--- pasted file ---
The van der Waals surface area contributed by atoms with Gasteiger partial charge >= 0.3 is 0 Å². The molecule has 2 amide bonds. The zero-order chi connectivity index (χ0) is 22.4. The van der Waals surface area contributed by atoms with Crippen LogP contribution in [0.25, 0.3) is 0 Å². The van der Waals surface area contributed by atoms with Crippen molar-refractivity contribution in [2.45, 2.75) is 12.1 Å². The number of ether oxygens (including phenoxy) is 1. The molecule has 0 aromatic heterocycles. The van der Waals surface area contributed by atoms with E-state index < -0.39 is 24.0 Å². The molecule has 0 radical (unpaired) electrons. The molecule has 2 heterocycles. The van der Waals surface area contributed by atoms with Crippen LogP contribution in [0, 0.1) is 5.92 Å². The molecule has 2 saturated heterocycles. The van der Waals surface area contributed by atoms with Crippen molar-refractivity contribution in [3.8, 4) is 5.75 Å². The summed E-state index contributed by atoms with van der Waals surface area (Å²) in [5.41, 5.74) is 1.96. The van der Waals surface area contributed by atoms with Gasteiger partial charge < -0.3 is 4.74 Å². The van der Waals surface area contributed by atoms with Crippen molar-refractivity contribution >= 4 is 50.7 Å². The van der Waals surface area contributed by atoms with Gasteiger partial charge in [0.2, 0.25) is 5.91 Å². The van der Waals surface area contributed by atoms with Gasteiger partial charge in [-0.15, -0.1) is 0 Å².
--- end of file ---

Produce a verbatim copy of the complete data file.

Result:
The van der Waals surface area contributed by atoms with Gasteiger partial charge >= 0.3 is 0 Å². The molecule has 2 amide bonds. The zero-order chi connectivity index (χ0) is 22.4. The van der Waals surface area contributed by atoms with Crippen LogP contribution in [0.25, 0.3) is 0 Å². The van der Waals surface area contributed by atoms with Crippen molar-refractivity contribution in [2.45, 2.75) is 12.1 Å². The number of ether oxygens (including phenoxy) is 1. The molecule has 0 aromatic heterocycles. The van der Waals surface area contributed by atoms with E-state index < -0.39 is 24.0 Å². The molecule has 0 radical (unpaired) electrons. The molecule has 2 heterocycles. The van der Waals surface area contributed by atoms with Crippen LogP contribution in [0, 0.1) is 5.92 Å². The molecule has 2 saturated heterocycles. The van der Waals surface area contributed by atoms with Crippen molar-refractivity contribution in [3.8, 4) is 5.75 Å². The summed E-state index contributed by atoms with van der Waals surface area (Å²) in [5.41, 5.74) is 1.96. The van der Waals surface area contributed by atoms with Gasteiger partial charge < -0.3 is 4.74 Å². The van der Waals surface area contributed by atoms with Crippen molar-refractivity contribution >= 4 is 50.7 Å². The van der Waals surface area contributed by atoms with Gasteiger partial charge in [0.2, 0.25) is 5.91 Å². The van der Waals surface area contributed by atoms with Gasteiger partial charge in [-0.15, -0.1) is 0 Å².